This page contains more animal fact/conversion paragraphs, as well as a few follow up questions.

This product also comes with a 3 page answer key.

This is suitable for grades 7 - 10.  I feel like it went a long way in reinforcing some critical science and math skills.  
Happy Teaching!!

New FREE Item: "Using a Graph to Find Area"

I recently realized that my students need a lot more extra practice on certain science skills:  Graphing, use of simple pieces of lab equipment, problem solving, critical thinking, interpolation and extrapolation.  I wrote this activity to cover all of these things.  

In this lab activity, I give each group of students 4 pieces of poster board of regular size.  Prior to the lab, I cut the poster board into different sizes and shapes.  The students use a ruler to determine the length and width of each regular-shaped piece.  They then determine the area of the piece of poster board.
A balance is used to determine the mass of each piece of poster board, and this data is placed on a graph.  The student should immediately see from the graph that there is a direct relationship between mass of the poster board and the area of the poster board.  When the four points are plotted on the graph, it should result in a straight line.

There is nothing amazing about this activity, but it does provide VALUABLE practice in graphing.  Next, comes the problem solving and critical thinking section of this lab.  Students are given a piece of poster board that is irregular in shape, and they are asked to determine the area of this oddly shaped piece of poster board.  The student easily determines the mass of the irregular piece.  Once the mass is known, the student will use their graph to determine the area.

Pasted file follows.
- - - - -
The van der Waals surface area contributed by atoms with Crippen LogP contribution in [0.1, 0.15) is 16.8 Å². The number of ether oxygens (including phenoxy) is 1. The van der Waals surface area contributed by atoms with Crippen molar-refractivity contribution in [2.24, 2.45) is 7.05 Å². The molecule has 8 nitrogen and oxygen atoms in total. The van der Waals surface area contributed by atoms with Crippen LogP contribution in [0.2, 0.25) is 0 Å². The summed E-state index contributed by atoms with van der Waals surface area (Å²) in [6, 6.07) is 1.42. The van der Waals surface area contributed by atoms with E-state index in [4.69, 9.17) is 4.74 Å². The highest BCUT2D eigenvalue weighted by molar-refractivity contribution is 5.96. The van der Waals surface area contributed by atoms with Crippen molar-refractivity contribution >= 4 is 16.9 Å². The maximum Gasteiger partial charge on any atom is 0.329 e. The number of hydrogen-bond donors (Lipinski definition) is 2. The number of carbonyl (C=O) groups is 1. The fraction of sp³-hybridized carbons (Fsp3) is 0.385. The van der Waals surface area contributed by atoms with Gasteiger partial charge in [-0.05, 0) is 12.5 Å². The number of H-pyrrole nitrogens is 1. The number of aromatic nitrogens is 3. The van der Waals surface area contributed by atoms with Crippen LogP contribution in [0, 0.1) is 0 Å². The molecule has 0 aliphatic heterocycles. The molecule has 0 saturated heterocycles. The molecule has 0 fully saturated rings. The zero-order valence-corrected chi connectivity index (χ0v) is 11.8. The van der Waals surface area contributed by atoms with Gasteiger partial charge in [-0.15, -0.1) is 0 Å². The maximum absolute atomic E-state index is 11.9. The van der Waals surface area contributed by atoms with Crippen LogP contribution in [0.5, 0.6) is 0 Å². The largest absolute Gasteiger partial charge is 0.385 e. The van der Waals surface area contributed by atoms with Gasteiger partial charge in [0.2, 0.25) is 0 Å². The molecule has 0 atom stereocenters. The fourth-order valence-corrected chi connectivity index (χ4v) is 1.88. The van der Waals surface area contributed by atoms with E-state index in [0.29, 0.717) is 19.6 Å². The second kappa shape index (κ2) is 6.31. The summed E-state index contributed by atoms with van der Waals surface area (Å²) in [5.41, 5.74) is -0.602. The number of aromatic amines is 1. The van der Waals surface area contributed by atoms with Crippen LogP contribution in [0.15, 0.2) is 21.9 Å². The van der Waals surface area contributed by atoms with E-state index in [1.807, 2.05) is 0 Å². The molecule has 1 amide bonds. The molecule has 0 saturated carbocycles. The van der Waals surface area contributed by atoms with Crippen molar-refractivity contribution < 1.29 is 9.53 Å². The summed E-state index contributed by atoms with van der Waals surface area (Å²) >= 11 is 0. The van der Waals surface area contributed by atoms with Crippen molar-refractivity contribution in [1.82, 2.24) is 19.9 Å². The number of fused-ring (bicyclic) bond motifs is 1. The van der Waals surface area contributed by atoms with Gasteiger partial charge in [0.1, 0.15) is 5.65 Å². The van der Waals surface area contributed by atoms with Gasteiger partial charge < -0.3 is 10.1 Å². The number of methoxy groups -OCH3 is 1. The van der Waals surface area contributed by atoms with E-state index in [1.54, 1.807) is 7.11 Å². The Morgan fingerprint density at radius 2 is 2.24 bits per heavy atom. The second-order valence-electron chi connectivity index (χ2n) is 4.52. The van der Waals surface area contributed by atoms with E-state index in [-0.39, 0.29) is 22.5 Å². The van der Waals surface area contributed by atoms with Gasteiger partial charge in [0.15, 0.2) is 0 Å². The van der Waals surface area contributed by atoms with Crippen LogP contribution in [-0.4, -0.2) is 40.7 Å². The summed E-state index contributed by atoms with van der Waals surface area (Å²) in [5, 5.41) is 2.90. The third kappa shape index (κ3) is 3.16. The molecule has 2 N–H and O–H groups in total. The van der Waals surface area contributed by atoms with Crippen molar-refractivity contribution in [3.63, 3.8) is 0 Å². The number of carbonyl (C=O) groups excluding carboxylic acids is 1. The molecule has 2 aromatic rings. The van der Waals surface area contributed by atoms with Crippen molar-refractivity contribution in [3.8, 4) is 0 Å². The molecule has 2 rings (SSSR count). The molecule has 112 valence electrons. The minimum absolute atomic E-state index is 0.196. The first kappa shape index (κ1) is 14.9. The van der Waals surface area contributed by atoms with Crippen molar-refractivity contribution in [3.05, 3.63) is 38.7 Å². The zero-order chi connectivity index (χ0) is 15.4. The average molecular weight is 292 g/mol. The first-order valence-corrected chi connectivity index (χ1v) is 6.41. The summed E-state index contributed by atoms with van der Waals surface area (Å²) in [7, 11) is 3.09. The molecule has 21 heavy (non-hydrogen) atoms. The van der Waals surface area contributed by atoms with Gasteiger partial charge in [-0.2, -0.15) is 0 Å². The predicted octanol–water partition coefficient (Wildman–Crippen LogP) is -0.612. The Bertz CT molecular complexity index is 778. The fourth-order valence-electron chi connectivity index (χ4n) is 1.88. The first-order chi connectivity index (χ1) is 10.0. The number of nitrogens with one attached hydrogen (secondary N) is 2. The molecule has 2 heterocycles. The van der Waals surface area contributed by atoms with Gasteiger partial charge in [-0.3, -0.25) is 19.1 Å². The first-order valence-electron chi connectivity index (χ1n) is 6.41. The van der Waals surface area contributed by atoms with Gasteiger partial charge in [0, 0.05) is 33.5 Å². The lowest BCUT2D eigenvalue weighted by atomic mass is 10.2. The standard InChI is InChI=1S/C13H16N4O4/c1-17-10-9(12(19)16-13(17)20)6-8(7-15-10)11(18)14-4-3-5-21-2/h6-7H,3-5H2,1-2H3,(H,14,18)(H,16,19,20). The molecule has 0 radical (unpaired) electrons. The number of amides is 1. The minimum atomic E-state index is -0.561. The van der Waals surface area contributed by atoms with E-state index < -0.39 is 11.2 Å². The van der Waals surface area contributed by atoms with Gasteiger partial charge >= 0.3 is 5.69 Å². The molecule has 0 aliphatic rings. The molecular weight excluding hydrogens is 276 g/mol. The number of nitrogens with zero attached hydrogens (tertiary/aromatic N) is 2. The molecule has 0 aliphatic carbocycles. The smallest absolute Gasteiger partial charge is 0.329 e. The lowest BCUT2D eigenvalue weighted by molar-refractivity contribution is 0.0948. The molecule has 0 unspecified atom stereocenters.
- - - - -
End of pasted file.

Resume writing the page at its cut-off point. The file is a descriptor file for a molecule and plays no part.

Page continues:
The activity also includes follow up questions.  The student will use their graph to interpolate and extrapolate to determine the answer to a series of questions.

I am offering this activity to you for free.  I hope that you will enjoy using it with your students.

Happy Teaching!

FREE Osmosis/Difusion Lab

Cell membranes and the transport of materials across membranes is fundamental to a study of biology.  There are, fortunately, many good lab activities that can be carried out when covering this material.  My students just finished doing this lab today.  It is called "The Effect of Concentration on the Rate of Diffusion", and you can download my version of this lab for free.

The concept is very simple.  First, the students fill dialysis bags with varying concentrations of sugar solutions.  The bags are then massed.

Each dialysis bag is placed in a cup of distilled water. The cups are allowed to sit for some period of time.  I have the students wait for 30 minutes, pull the bags out of the cups, and determine the final mass of the bag.  We get very good results in just thirty minutes.  If necessary, you can leave them overnight and get the final mass the next day.

The results are dramatic.  Students will clearly see the relationship between solute concentration and the rate of diffusion across the membrane.

Results are graphed showing the direct relationship between solute concentration and rate of diffusion.

This is one of my favorite labs and is a free download.  I hope you doing this lab as much as I.


Other products related to this topic include:

NEW!! Buyer Reward Program on TpT

Great news in the weekly TpT newsletter!

I am so excited that is starting a new "Buyers Reward Program"!!  Everyone loves a special deal, and this one is a great deal!

Here are the details:

  • You will earn 1 TpT credit for every one dollar you spend.
  • Credits are received after you make the purchase and AFTER you provide feedback for the product you purchased.